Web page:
Pond Water

Discussion in 'Water Filtering & Storage' started by Yolanda, Oct 10, 2008.

  1. Yolanda

    Yolanda Guest

    I have a rubber lined ornamental fish pond in my back yard. Now I know there is all sorts of bacteria, not to mention fish poop but I was thinking that maybe this could be my SHTF water. All I have to do is turn off the waterfall to it and throw a tarp over it.

    Now besides the normal boil the water and drops of beach techniques, are there any other steps you'd recommend I take to purify the water and make it safe to drink?
  2. coinguy

    coinguy Guest

    I am planning on building a grey water filter in our yard which will be filtered by a multi-level pond basically. It will be patterned after the setup that was used in the 'Integral Urban House' book. I traveled to Berkeley to see it about 1980 or so. Using a cut in half drum mounted to a pole, it uses low velocity breezes to turn a pump drawing the water to the top level. Each level overflows into a level below it, and each has a specific ecosystem. One level has mollusks to filter the water, another has cat tails or similar to absorb the toxic materials etc etc. The water coming out is clean enough to drink. Some municipalities are using a flow through system with the same features to treat waste water without chemicals.

    I want to run greywater out to this set-up and use it, after filtration with this system, to water our fruit trees and the greenhouse I plan to build. I am in the hot desert southwest and water is the weak link to our plans. This should help unless and until the muni water system is down. I would then have to haul water out of some of the low washes that is near the surface here, and this system will filter it as well.


  3. bkt

    bkt Well-Known Member

    Get a high-quality water filter like a Big Berky.
  4. JeepHammer

    JeepHammer Well-Known Member

    I don't think I'd do anything quite so elaborate for filtration as living animals...

    I have lived in areas that had well or stream water (farms) most of my life, and in the military I traveled to counties that have no municipal water systems at all so you HAD to do your own filter and sanitizing.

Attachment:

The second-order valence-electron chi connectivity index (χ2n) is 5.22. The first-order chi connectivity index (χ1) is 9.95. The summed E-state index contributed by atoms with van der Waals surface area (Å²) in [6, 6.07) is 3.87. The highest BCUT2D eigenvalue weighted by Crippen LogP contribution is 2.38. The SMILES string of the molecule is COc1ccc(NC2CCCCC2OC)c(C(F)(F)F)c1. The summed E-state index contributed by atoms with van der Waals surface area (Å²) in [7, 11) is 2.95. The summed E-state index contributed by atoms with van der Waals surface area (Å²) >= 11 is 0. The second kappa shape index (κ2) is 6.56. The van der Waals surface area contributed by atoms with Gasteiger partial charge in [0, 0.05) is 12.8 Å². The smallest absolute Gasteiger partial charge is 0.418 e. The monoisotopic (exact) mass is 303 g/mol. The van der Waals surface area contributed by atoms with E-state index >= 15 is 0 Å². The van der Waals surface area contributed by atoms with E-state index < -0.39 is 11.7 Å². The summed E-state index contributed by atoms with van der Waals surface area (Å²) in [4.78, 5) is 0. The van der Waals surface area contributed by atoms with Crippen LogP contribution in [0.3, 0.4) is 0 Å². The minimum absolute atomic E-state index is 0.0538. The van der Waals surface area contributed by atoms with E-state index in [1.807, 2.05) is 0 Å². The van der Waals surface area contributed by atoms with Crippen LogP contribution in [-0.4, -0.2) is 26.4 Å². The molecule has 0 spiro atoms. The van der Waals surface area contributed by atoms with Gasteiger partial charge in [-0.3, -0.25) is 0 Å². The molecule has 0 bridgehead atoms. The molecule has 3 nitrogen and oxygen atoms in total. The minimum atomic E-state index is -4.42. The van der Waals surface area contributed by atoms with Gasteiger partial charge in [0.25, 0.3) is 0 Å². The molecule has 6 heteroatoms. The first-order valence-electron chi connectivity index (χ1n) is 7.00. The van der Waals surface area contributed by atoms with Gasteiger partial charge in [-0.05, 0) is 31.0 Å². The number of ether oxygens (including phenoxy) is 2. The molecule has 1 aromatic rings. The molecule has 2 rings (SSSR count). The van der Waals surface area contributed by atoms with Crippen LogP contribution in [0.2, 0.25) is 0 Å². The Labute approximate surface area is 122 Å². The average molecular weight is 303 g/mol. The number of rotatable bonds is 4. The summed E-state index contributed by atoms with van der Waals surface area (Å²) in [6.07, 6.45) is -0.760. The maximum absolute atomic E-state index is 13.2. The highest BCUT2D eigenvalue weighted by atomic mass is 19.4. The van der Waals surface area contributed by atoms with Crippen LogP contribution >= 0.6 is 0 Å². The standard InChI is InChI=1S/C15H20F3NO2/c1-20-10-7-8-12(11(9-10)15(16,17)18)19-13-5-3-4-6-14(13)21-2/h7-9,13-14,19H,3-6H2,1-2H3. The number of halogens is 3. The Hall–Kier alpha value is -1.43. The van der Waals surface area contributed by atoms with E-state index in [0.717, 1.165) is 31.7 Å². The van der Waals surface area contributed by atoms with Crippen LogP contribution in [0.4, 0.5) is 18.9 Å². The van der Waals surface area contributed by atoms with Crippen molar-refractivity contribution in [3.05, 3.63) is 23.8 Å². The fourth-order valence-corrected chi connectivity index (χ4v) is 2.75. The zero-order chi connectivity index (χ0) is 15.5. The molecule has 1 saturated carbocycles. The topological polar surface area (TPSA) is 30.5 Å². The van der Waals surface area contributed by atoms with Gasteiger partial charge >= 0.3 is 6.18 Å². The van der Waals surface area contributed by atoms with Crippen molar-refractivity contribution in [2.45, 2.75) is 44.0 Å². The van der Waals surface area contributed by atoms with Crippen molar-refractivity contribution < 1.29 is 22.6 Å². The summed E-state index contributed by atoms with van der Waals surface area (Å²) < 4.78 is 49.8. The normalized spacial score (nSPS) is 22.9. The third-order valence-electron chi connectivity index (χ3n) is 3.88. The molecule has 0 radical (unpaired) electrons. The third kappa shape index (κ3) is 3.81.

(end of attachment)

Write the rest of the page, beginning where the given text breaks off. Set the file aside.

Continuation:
Here is what I'd do,
    For such a small amount as a Coy pond or water feature, I would just use that water first for 'Non-Potable' purposes,
    Watering the garden, bathing, sanitation, ect.
    That would free up ALL the water in the hot water tank and toilet tanks in the home for human internal consumption, extending the Potable water supply in the house by quite a bit.

    If I were building a long term or high volume water system to feed my house from a contaminated well, lake or stream,

    1. Filter the 'Chunks'.
    A brass window screen over the top of the barrel should be your first line of defense!
    A barrel full of sand, fine sand on the bottom, larger grain sand on the top.
    Raw water in the top, sand filtered water out the bottom.

    Sand in the barrel can be 'Washed' when it finally clogs after years of service, with nothing more than a bleach solution and water,
    Left to dry, and reused.

    Don't forget to use a screening material over the inside of the spigot on the bottom water outlet so the sand doesn't run out with the water!

    The ones I saw in use in central and south America were simply a plastic barrel with a small hole, about 6" in diameter cut in the top,
    And a brass garden hose spigot installed on the bottom with screening material, usually brass window screen, over the spigot inlet to keep the sand where it belongs.

    Heavy sand will keep out sticks, leaves, small critters, ect.
    Fine sand will screen out the pathogens eggs, cysts, ect.

    Here in the US, filtering most of the 'Chunks' and larger pathogens is as simple as buying a commercial particle filter and screwing it into your filter system.

    Just don't forget to buy up some extra filters!

    2. Killing Virus & Bacteria.
    The most cost effective way to kill bacteria and virus pathogens small enough to get through the sand filter is a Medical Grade Ultra Violet Light.
    (anyone ever seen that eerie glow from a fish tank filter?)

    This is nothing more than a trickle filter in a longer, shallow rectangle pan with a fluorescent bulb above it putting out in the UV spectrum.

    The tray us usually aluminum or stainless steel so it reflects and maximizes the UV output from the bulb, and the bulbs are mounted in a $10 fixture from any discount or department store.
    The try is designed so the water flow makes three or four passes through/under the light...